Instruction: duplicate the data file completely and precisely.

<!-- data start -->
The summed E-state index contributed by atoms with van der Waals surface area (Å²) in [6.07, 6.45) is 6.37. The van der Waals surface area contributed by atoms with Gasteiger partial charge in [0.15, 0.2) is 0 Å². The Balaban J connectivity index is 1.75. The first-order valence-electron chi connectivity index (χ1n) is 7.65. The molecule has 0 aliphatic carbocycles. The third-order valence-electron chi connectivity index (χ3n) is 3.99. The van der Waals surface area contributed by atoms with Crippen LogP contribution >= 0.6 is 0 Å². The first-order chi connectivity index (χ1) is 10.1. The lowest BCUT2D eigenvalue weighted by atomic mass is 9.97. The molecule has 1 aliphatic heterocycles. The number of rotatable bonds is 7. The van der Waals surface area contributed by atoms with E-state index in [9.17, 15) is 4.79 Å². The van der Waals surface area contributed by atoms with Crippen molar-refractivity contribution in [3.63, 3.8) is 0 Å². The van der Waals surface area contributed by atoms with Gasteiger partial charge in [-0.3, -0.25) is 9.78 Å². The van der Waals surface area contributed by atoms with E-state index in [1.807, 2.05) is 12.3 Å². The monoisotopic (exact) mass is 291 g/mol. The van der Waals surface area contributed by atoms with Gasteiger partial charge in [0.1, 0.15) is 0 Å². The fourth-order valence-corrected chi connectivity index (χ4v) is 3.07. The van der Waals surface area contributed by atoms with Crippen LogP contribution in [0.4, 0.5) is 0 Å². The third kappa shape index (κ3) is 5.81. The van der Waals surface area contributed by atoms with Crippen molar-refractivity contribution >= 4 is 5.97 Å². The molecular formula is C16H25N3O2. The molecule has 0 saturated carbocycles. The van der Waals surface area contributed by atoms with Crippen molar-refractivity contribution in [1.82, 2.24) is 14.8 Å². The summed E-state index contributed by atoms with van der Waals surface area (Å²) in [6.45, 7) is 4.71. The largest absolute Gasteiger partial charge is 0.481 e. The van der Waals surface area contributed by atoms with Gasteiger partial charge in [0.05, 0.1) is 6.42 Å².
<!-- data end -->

The summed E-state index contributed by atoms with van der Waals surface area (Å²) in [6.07, 6.45) is 6.37. The van der Waals surface area contributed by atoms with Gasteiger partial charge in [0.15, 0.2) is 0 Å². The Balaban J connectivity index is 1.75. The first-order valence-electron chi connectivity index (χ1n) is 7.65. The molecule has 0 aliphatic carbocycles. The third-order valence-electron chi connectivity index (χ3n) is 3.99. The van der Waals surface area contributed by atoms with Crippen LogP contribution >= 0.6 is 0 Å². The first-order chi connectivity index (χ1) is 10.1. The lowest BCUT2D eigenvalue weighted by atomic mass is 9.97. The molecule has 1 aliphatic heterocycles. The number of rotatable bonds is 7. The van der Waals surface area contributed by atoms with E-state index in [9.17, 15) is 4.79 Å². The van der Waals surface area contributed by atoms with Crippen molar-refractivity contribution in [3.63, 3.8) is 0 Å². The van der Waals surface area contributed by atoms with Gasteiger partial charge in [-0.3, -0.25) is 9.78 Å². The van der Waals surface area contributed by atoms with E-state index in [1.807, 2.05) is 12.3 Å². The monoisotopic (exact) mass is 291 g/mol. The van der Waals surface area contributed by atoms with Gasteiger partial charge in [0.1, 0.15) is 0 Å². The fourth-order valence-corrected chi connectivity index (χ4v) is 3.07. The van der Waals surface area contributed by atoms with Crippen LogP contribution in [0.4, 0.5) is 0 Å². The third kappa shape index (κ3) is 5.81. The van der Waals surface area contributed by atoms with Crippen molar-refractivity contribution >= 4 is 5.97 Å². The molecular formula is C16H25N3O2. The molecule has 0 saturated carbocycles. The van der Waals surface area contributed by atoms with Crippen molar-refractivity contribution in [1.82, 2.24) is 14.8 Å². The summed E-state index contributed by atoms with van der Waals surface area (Å²) in [6.45, 7) is 4.71. The largest absolute Gasteiger partial charge is 0.481 e. The van der Waals surface area contributed by atoms with Gasteiger partial charge in [0.05, 0.1) is 6.42 Å².